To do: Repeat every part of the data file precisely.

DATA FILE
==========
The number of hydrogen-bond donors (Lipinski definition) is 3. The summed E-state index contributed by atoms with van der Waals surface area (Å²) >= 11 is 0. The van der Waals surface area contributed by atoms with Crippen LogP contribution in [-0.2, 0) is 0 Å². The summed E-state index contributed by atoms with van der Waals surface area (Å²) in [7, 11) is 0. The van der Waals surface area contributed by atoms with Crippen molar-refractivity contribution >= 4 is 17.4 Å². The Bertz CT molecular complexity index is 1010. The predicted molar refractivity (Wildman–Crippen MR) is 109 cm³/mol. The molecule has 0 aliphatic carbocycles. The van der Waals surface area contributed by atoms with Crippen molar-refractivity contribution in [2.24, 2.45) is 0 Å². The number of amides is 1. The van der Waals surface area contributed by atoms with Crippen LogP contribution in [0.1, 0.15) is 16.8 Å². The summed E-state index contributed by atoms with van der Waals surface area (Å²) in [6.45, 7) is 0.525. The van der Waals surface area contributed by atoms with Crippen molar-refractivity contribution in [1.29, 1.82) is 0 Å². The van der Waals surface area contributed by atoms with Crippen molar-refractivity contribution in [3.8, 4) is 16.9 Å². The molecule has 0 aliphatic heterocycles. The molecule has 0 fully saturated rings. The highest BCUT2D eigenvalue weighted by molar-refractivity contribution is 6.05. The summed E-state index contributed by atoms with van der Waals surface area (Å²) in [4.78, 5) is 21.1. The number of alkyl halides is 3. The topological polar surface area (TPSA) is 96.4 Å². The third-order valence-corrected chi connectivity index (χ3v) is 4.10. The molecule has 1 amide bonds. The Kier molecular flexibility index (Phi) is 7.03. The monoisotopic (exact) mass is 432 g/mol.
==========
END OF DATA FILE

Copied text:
The number of hydrogen-bond donors (Lipinski definition) is 3. The summed E-state index contributed by atoms with van der Waals surface area (Å²) >= 11 is 0. The van der Waals surface area contributed by atoms with Crippen LogP contribution in [-0.2, 0) is 0 Å². The summed E-state index contributed by atoms with van der Waals surface area (Å²) in [7, 11) is 0. The van der Waals surface area contributed by atoms with Crippen molar-refractivity contribution >= 4 is 17.4 Å². The Bertz CT molecular complexity index is 1010. The predicted molar refractivity (Wildman–Crippen MR) is 109 cm³/mol. The molecule has 0 aliphatic carbocycles. The van der Waals surface area contributed by atoms with Crippen molar-refractivity contribution in [2.24, 2.45) is 0 Å². The number of amides is 1. The van der Waals surface area contributed by atoms with Crippen LogP contribution in [0.1, 0.15) is 16.8 Å². The summed E-state index contributed by atoms with van der Waals surface area (Å²) in [6.45, 7) is 0.525. The van der Waals surface area contributed by atoms with Crippen molar-refractivity contribution in [1.29, 1.82) is 0 Å². The van der Waals surface area contributed by atoms with Crippen molar-refractivity contribution in [3.8, 4) is 16.9 Å². The molecule has 0 aliphatic heterocycles. The molecule has 0 fully saturated rings. The highest BCUT2D eigenvalue weighted by molar-refractivity contribution is 6.05. The summed E-state index contributed by atoms with van der Waals surface area (Å²) in [4.78, 5) is 21.1. The number of alkyl halides is 3. The topological polar surface area (TPSA) is 96.4 Å². The third-order valence-corrected chi connectivity index (χ3v) is 4.10. The molecule has 1 amide bonds. The Kier molecular flexibility index (Phi) is 7.03. The monoisotopic (exact) mass is 432 g/mol.